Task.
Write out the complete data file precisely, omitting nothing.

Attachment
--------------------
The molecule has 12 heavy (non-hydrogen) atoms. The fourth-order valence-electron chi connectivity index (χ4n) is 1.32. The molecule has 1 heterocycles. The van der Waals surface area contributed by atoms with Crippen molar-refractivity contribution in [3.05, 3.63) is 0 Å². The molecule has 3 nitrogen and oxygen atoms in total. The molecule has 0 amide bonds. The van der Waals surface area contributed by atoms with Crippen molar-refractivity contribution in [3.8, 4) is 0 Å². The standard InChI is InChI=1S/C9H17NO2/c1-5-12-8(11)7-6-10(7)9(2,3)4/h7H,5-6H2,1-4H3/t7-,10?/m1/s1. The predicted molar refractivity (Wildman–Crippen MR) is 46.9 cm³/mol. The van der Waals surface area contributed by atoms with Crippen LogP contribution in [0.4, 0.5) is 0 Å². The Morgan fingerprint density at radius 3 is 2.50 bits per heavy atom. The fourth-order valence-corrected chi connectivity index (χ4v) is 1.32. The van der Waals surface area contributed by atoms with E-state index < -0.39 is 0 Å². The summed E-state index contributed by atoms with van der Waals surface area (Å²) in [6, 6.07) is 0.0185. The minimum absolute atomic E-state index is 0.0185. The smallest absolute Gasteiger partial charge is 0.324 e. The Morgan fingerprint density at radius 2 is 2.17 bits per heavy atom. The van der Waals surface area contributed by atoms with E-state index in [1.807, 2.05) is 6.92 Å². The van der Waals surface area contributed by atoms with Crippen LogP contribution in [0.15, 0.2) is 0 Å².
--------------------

The molecule has 12 heavy (non-hydrogen) atoms. The fourth-order valence-electron chi connectivity index (χ4n) is 1.32. The molecule has 1 heterocycles. The van der Waals surface area contributed by atoms with Crippen molar-refractivity contribution in [3.05, 3.63) is 0 Å². The molecule has 3 nitrogen and oxygen atoms in total. The molecule has 0 amide bonds. The van der Waals surface area contributed by atoms with Crippen molar-refractivity contribution in [3.8, 4) is 0 Å². The standard InChI is InChI=1S/C9H17NO2/c1-5-12-8(11)7-6-10(7)9(2,3)4/h7H,5-6H2,1-4H3/t7-,10?/m1/s1. The predicted molar refractivity (Wildman–Crippen MR) is 46.9 cm³/mol. The van der Waals surface area contributed by atoms with Crippen LogP contribution in [0.4, 0.5) is 0 Å². The Morgan fingerprint density at radius 3 is 2.50 bits per heavy atom. The fourth-order valence-corrected chi connectivity index (χ4v) is 1.32. The van der Waals surface area contributed by atoms with E-state index < -0.39 is 0 Å². The summed E-state index contributed by atoms with van der Waals surface area (Å²) in [6, 6.07) is 0.0185. The minimum absolute atomic E-state index is 0.0185. The smallest absolute Gasteiger partial charge is 0.324 e. The Morgan fingerprint density at radius 2 is 2.17 bits per heavy atom. The van der Waals surface area contributed by atoms with E-state index in [1.807, 2.05) is 6.92 Å². The van der Waals surface area contributed by atoms with Crippen LogP contribution in [0.15, 0.2) is 0 Å².